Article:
The True Cost of Poverty

11/24/2010 03:07 pm ET | Updated May 25, 2011

The Chicago Tribune recently reported that hundreds of Illinois social service agencies are sending hardship letters to the State Comptroller's office describing doomsday scenarios if long overdue payments are not forthcoming. Currently operating without these funds, many agencies have exhausted reserves, reduced their work force to skeleton crews and will be forced to close their doors in the coming months.

Ironically, this article appeared the same day the U.S. Census Bureau delivered stark evidence that even more Illinoisans desperately need the very services these agencies provide. The Bureau reported that the poverty rate grew in Illinois for the third year in a row, from 12.3 percent in 2008 to 13.3 percent.

Here in Chicago, single mothers and their children have been particularly hard-hit. In the last two years, Chicago families living in poverty have risen from 40 to 45 percent, meaning nearly one in two single moms and their kids are living in poverty. Using the current federal poverty guidelines, a family of four earning an income of less than $21,954 is within the poverty range. However, using more current self-sufficiency and financial stability models, which measure additional expenses (i.e. medical, child care, transportation, etc.), families earning an income of more than $35,000 are still unable to pay for basic necessities. When these families turn to social service agencies for support, the resources are simply unavailable.

At YWCA Metropolitan Chicago, we have seen a very diverse population of women in need of our services. We help college students no longer able to afford school, women who were laid off after years of service and seniors being forced back into the workforce. Additionally, we see many women applying for "survival jobs," earning wages well below their experience level. A woman with a bachelor's degree might take a job that only requires a high school diploma, which makes it even harder for a woman with a high school diploma to find a job that will provide for her family.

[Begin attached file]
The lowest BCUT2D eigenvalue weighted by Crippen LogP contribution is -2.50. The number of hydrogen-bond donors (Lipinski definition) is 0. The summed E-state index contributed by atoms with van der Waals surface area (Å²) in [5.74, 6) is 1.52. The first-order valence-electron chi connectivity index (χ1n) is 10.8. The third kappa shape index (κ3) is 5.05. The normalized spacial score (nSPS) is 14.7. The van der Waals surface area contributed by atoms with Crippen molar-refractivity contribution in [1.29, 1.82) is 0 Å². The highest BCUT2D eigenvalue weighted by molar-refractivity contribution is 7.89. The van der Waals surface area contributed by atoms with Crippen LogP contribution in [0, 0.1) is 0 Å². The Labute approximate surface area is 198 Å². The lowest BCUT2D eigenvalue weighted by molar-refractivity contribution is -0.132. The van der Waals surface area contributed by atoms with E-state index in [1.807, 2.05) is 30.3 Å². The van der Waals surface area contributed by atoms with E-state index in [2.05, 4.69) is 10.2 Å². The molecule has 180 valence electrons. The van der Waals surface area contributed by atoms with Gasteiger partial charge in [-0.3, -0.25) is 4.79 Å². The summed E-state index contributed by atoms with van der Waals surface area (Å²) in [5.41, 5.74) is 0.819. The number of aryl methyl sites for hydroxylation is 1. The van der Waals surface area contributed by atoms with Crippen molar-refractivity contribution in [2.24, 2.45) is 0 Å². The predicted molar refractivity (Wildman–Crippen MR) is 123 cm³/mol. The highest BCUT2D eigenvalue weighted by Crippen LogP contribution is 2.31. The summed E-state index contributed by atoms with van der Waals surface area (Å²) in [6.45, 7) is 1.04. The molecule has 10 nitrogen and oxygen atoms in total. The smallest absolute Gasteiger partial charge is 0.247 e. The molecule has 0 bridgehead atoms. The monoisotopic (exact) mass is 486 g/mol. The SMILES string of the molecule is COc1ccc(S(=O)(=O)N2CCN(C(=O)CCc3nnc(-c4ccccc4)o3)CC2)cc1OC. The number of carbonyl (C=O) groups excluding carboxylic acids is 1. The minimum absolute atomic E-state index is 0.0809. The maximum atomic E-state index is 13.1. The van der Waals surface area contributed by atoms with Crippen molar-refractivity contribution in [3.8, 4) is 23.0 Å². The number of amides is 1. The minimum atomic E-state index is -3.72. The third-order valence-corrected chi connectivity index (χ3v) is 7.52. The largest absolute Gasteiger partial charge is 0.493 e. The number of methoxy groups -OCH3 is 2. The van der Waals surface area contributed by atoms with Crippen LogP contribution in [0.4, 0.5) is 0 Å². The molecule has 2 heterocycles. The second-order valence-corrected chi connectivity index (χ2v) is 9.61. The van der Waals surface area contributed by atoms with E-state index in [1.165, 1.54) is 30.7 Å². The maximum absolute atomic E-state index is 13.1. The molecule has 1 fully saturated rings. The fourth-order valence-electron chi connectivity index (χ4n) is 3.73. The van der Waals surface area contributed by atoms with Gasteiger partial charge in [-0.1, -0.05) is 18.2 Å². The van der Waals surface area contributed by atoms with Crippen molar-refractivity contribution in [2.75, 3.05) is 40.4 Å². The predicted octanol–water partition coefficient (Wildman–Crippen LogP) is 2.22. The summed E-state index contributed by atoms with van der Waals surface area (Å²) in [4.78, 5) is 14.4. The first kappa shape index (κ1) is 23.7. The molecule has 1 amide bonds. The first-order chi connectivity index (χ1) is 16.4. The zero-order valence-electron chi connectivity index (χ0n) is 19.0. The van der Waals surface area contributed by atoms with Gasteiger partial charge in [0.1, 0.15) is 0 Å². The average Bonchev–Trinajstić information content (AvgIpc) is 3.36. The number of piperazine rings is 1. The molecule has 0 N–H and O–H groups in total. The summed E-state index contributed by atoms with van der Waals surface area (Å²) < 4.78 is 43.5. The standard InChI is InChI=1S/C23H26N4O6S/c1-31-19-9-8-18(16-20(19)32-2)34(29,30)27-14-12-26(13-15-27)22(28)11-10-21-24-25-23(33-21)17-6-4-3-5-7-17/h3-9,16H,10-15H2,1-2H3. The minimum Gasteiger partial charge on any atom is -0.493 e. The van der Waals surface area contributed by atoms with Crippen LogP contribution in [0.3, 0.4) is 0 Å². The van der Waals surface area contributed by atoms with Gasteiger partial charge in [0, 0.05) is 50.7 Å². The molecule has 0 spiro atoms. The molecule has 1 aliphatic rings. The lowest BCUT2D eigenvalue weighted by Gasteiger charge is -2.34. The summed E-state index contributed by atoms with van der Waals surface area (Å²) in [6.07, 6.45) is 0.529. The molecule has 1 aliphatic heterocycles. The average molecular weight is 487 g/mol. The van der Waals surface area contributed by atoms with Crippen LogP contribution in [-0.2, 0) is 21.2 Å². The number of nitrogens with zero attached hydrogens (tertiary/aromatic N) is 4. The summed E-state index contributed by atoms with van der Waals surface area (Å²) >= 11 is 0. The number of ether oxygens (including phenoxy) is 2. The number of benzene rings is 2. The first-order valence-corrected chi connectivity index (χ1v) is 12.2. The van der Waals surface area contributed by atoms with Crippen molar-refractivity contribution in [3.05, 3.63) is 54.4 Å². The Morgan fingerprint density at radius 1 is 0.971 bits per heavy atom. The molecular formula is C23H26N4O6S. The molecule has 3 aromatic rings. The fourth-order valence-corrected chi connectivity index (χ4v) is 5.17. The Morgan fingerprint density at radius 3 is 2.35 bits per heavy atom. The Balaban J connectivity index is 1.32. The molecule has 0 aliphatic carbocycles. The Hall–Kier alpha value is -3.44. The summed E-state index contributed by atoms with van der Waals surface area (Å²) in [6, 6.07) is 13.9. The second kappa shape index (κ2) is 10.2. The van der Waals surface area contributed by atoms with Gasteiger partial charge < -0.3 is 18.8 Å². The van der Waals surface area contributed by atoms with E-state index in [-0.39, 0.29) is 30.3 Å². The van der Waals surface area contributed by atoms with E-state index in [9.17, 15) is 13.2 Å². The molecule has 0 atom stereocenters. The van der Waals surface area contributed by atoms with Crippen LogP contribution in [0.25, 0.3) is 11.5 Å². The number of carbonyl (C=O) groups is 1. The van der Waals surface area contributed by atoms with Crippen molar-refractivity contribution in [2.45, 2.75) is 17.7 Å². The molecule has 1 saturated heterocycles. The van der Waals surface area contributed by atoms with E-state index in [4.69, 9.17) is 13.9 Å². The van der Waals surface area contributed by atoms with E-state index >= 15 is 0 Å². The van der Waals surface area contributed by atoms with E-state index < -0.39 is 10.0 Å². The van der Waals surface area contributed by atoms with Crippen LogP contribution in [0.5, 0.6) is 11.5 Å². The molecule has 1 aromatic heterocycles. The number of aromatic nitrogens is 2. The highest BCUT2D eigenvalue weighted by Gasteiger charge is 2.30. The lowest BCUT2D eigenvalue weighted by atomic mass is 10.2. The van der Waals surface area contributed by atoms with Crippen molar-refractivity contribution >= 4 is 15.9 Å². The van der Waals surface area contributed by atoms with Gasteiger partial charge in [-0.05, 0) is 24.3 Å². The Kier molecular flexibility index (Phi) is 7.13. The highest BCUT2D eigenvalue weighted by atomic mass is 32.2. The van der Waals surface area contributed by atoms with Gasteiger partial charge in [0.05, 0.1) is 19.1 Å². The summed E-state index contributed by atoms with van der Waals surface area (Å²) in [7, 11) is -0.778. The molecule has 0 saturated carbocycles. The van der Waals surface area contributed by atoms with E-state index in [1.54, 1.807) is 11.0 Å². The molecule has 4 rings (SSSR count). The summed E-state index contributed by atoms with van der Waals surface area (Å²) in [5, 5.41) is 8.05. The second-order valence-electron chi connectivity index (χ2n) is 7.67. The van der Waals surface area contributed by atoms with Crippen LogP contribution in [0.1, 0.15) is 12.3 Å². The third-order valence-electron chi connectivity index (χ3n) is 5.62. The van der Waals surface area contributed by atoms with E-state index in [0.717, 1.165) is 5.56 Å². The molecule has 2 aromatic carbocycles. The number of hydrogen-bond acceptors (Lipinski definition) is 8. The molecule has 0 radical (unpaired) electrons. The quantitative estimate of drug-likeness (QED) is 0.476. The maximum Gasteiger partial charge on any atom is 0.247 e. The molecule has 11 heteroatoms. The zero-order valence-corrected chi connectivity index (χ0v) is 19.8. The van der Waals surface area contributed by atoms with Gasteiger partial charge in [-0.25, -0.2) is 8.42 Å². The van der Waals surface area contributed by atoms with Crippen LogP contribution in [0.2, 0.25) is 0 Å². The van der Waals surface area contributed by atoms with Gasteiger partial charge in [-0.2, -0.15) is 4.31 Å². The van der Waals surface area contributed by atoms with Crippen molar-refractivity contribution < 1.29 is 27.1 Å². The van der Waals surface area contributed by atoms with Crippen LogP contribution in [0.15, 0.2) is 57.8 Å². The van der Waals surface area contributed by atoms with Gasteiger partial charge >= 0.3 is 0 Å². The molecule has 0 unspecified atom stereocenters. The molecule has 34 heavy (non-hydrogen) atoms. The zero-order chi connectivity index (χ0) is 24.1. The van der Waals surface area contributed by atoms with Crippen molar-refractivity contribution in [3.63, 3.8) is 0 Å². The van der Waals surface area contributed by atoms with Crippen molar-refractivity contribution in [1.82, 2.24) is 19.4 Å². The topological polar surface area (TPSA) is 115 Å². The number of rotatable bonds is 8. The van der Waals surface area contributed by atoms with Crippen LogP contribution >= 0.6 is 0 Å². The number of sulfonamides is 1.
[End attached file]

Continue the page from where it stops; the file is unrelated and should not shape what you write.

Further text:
The consequences of this growing poverty will be especially harsh for children and young adults and, given the slow economic recovery, could linger for years. In Chicago, one out of three children lives below the poverty line, and nationally, one in five -- an increase of 1.4 million in just one year. Statistics show these children are more likely to have poor health, to fall behind in school, and to become less productive workers when they grow up.

As our new legislative leaders prepare to take office, I hope they will consider that ignoring the needs of children and other vulnerable members of our society, as well as the organizations that serve them, will perpetuate these problems. Our community cannot afford to keep cutting social services and holding back state payments to social services agencies.